As the NBA world prepares for the draft, set to air a week from now on July 29th, a different annual tradition has swept through the NBA unlike any other: mock draft season. Fans are wondering who the next wave of NBA stars will be and which player(s) their team will select during the festivities. Denver Nuggets fans are the same way, knowing how important this day can be for the Nuggets, who have built the foundation of their team entirely through the draft. Will the Nuggets add the next core piece of their team? We will soon find out.
Here at SB Nation, all 30 fan bases (or at least those with first round picks) joined together to conduct a 2021 NBA mock draft. This affords the opportunity to factor in the thoughts and perspectives of each fan base, as many of the fans know the ins and outs of their teams better than almost anybody.
Here at Denver Stiffs, I (Ryan Blackburn) operated as GM for the first time, monitoring the proceedings with bated breath. The Denver Nuggets hold the 26th overall pick, and due to the reality of no fake trades allowed during this process, I was forced to watch in horror as Miles McBride and Jaden Springer, two combo guards I was hoping to be available, were selected 23rd and 25th respectively just ahead of my selection.
With that in mind, my draft selection at 26th overall became quite clear.
With the 26th overall pick in the 2021 SB Nation Blogger Mock Draft, the Denver Nuggets select: Chris Duarte, shooting guard, University of Oregon.
SB Nation’s own Ricky O’Donnell has Duarte as the 26th ranked prospect in the 2021 class, which seems fitting having selected him at 26th in this mock draft.
Duarte had a strong sophomore season at Oregon, helping lead the Ducks to the Sweet 16 before ultimately losing to a strong USC team. In the process, Duarte averaged 17.1 points, 4.6 rebounds, and 2.7 assists per game on the season, shooting 53.2% from the field, 42.4% from three-point range, and 81.0% from the free throw line.
There are several things to know about Duarte. First, he’s 24 years old, the oldest player in the draft class. Drafting older players goes against everything the Nuggets normally do in the draft; however, the tides have changed for the Nuggets. They are trying to compete for a championship right now AND going forward. It’s important to first worry about the roster as it stands and identify players that can help the team grow and become the best it can be. Duarte, though he has questions about his ceiling, could absolutely be helpful for the Nuggets now AND going forward.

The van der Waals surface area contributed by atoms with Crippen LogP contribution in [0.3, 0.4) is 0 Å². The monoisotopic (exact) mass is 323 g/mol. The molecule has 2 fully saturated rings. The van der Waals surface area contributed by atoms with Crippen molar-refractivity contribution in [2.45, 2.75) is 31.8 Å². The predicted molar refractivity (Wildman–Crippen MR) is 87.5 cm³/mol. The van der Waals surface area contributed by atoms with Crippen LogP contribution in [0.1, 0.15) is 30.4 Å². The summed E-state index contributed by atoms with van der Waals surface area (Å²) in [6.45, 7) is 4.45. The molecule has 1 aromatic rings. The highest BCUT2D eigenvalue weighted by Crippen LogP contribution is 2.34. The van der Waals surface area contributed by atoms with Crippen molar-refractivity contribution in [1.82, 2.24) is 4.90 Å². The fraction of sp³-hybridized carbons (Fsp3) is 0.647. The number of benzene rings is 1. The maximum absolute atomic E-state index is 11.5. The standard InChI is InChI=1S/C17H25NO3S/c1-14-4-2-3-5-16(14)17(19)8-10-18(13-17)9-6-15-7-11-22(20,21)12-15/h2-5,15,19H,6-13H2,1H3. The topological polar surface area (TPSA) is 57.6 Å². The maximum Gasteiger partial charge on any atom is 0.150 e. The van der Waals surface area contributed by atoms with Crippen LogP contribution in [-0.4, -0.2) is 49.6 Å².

Next, Duarte is the classic 3-and-D shooting guard archetype with a side of playmaking potential. His best skill by far is his shooting versatility. Duarte can hit simple spot up threes, run off screens, use escape dribbles to shoot threes or midrange twos. He can also create shots for himself with the ball in his hands, including step back twos and threes that pair well with the modern NBA game. He can drive to the rim and finish efficiently. He really can do a lot of different things offensively, including move and cut off-ball, something Nuggets fans should always hope for.
Defensively, he won’t be a stopper by any means, but he should be a positive impact defender at the next level. He uses his hands well to generate steals, and rotates from the paint to the perimeter well off-ball. More than anything, he’s a smart team defender, and he won’t leave teammates out to dry by missing rotations or not selling out to cover his assignment.
Looking ahead to the Denver Nuggets roster in the 2021-22 season and beyond, the Nuggets only have one wing player under contract at the moment: P.J. Dozier. With Will Barton potentially departing in free agency, the Nuggets don’t have another capable option beyond Dozier, a versatile defender and playmaker who is still a shaky shooter himself. There’s a world where, given Jamal Murray’s initial absence next year recovering from ACL surgery, that the Nuggets may need their rookie to be an immediate contributor just to get through the season. Though the Nuggets often draft for potential, this might be the rare year to draft for production instead.
Duarte appears to be NBA ready. His shooting and defense will earn him time for any team at the next level, and given Denver’s potentially glaring need on the wing for a 3-and-D option, it makes sense for the Nuggets to consider him. He wouldn’t be a starter, but he could almost certainly fill a 15 minute-per-game role off the bench and offer a change-of-pace from Denver’s regular wing rotation. He still has the potential to become a complementary starter down the line. Perhaps that can be good enough for the time being.
Our own Brandon Ewing profiled Chris Duarte earlier this month. Check it out here!
If the Nuggets selected Chris Duarte at 26th overall, how would you feel?
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